Welcome to my blog. If you live in Surrey and birding is your obsession (to get out of bed at some ridiculously early time of the morning, no matter what the weather, to go and look at birds isn't normal behaviour, believe me) and you're still a bit of a novice (like me) then, hopefully, this blog is for you.

Sunday 29 August 2010


A report flashed up on the Rare Bird Alert News and on the London Bird Club wiki site on Saturday morning that David Campbell (Devil Birder) had discovered a notable Surrey bird on his patch at Canon's Hill Farm near Banstead.

As it was my wedding anniversary weekend (18 years and counting) I couldn't get up there during the morning or afternoon but managed to squeeze in a couple of hours in the evening, arriving at the Farm at 5.45pm. Roy Weller was also on the patch waiting in the field where the bird had been heard and briefly seen during the afternoon. Unfortunately for David, out of the whole group who were present when the bird dashed out from cover, he was the only one not to see it.

He wasn't alone, however, because it was neither seen nor heard while I was there. After about an hour or so, I left and went back at 8.30am this morning, and bumped into Dominic Mitchell, who reported that the bird was still in the field, singing regularly and also had made a brief appearance. David had already set up shop since 6.30am and had deservedly seen the bird.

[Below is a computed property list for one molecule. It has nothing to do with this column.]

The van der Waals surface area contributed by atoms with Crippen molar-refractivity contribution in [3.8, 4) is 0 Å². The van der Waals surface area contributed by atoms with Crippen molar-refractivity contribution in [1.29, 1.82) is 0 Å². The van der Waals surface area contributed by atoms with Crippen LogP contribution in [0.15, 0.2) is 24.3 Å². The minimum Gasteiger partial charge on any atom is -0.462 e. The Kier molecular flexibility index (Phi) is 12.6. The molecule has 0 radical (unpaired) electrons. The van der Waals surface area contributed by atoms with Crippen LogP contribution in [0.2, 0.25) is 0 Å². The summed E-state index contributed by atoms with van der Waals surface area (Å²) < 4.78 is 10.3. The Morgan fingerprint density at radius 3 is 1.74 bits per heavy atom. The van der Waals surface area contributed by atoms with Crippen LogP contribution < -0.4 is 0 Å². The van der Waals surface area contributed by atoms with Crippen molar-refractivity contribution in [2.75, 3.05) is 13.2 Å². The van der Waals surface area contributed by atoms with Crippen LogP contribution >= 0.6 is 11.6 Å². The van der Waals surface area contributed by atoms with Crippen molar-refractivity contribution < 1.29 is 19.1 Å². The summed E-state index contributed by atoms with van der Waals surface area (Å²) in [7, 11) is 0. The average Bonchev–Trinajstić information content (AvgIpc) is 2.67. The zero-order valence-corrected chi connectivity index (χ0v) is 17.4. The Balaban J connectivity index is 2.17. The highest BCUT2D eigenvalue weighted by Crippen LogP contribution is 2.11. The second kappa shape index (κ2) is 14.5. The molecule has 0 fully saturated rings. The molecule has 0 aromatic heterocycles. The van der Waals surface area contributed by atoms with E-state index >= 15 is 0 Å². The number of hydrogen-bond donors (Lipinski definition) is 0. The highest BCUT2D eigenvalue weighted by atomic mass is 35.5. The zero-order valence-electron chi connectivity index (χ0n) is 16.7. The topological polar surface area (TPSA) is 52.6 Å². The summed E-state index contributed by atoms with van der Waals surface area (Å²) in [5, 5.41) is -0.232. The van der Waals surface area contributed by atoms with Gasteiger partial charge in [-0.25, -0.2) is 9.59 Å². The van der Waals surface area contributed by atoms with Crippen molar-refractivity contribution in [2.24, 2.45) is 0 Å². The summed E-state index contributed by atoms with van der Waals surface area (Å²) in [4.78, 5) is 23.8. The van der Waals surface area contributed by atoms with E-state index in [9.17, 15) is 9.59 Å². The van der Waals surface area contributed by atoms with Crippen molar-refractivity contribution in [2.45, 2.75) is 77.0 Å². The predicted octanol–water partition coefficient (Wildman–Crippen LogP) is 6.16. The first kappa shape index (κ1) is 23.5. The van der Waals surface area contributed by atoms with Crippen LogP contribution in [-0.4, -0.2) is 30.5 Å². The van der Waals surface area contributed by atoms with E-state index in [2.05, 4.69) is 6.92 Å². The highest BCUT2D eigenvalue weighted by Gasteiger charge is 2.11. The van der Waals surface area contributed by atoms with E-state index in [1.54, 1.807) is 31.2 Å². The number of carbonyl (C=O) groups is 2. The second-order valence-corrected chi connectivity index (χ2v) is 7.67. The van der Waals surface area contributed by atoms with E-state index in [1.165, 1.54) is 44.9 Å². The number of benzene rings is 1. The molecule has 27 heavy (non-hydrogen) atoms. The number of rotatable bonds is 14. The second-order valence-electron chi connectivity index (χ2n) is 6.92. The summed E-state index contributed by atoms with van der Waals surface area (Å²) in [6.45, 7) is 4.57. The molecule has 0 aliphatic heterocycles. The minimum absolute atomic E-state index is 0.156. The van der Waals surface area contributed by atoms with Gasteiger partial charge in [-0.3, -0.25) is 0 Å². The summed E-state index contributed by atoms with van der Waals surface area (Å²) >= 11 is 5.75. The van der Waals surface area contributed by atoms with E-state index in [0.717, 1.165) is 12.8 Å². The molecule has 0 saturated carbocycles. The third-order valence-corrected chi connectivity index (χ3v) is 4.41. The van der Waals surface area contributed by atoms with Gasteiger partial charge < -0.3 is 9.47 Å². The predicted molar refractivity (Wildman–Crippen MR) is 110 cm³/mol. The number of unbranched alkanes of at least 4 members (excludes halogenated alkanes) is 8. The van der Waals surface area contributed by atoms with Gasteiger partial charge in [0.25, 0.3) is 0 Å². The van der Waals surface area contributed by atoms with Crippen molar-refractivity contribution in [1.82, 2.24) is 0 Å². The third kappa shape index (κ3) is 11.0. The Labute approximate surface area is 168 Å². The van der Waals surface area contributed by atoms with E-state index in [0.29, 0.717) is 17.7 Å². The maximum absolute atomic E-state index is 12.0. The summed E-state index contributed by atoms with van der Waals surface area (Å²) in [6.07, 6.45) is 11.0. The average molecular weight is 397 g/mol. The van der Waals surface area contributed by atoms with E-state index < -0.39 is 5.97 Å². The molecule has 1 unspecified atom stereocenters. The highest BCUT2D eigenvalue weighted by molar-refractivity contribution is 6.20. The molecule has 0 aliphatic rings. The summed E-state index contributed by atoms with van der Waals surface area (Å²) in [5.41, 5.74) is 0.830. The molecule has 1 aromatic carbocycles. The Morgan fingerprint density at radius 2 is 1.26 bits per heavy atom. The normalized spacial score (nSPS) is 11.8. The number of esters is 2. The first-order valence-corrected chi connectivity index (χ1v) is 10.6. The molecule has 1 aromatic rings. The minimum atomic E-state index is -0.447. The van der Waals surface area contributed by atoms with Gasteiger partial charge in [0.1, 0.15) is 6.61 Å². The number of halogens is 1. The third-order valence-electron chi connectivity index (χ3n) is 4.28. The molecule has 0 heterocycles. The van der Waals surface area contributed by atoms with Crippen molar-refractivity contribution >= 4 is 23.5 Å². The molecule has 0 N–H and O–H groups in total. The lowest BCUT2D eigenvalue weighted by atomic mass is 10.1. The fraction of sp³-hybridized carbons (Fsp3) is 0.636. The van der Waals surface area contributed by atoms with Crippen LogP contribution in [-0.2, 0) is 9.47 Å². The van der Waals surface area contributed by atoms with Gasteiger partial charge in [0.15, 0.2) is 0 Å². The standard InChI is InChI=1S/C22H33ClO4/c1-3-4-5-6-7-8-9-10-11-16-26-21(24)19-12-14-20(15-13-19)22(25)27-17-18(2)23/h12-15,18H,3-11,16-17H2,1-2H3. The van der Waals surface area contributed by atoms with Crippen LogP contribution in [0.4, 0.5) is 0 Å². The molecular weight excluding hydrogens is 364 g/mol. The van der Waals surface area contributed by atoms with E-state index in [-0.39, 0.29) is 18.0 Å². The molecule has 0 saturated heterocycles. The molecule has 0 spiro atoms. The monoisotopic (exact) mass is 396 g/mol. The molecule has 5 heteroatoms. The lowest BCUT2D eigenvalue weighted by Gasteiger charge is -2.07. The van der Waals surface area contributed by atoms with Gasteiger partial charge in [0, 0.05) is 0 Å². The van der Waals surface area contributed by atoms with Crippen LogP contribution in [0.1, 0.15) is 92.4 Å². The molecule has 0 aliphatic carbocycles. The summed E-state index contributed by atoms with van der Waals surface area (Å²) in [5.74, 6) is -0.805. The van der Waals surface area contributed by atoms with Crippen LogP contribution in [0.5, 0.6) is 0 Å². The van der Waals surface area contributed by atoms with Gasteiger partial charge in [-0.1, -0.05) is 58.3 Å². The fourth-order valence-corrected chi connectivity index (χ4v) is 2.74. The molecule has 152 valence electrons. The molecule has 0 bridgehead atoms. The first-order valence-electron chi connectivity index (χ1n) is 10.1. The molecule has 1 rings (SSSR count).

After about 20 minutes or so, the Quaile (145) began to call again about ten feet from where we were standing. Quaile are notoriously difficult to see, and so it proved this morning. It sang constantly very close by but at no time did I manage to see it. However, while I would have preferred to have had a visual sighting, in this instance, being the secretive bird that it is, it apparently counts as a tick. I'm not altogether happy with this, but I'll take it at the moment! Well done to David, though, on a great find.

1 comment:

  1. You got a much better sound recording than I did, I got mostly wind noise! Once again I'm glad you heard the bird and congratulations on the 18 years of marriage.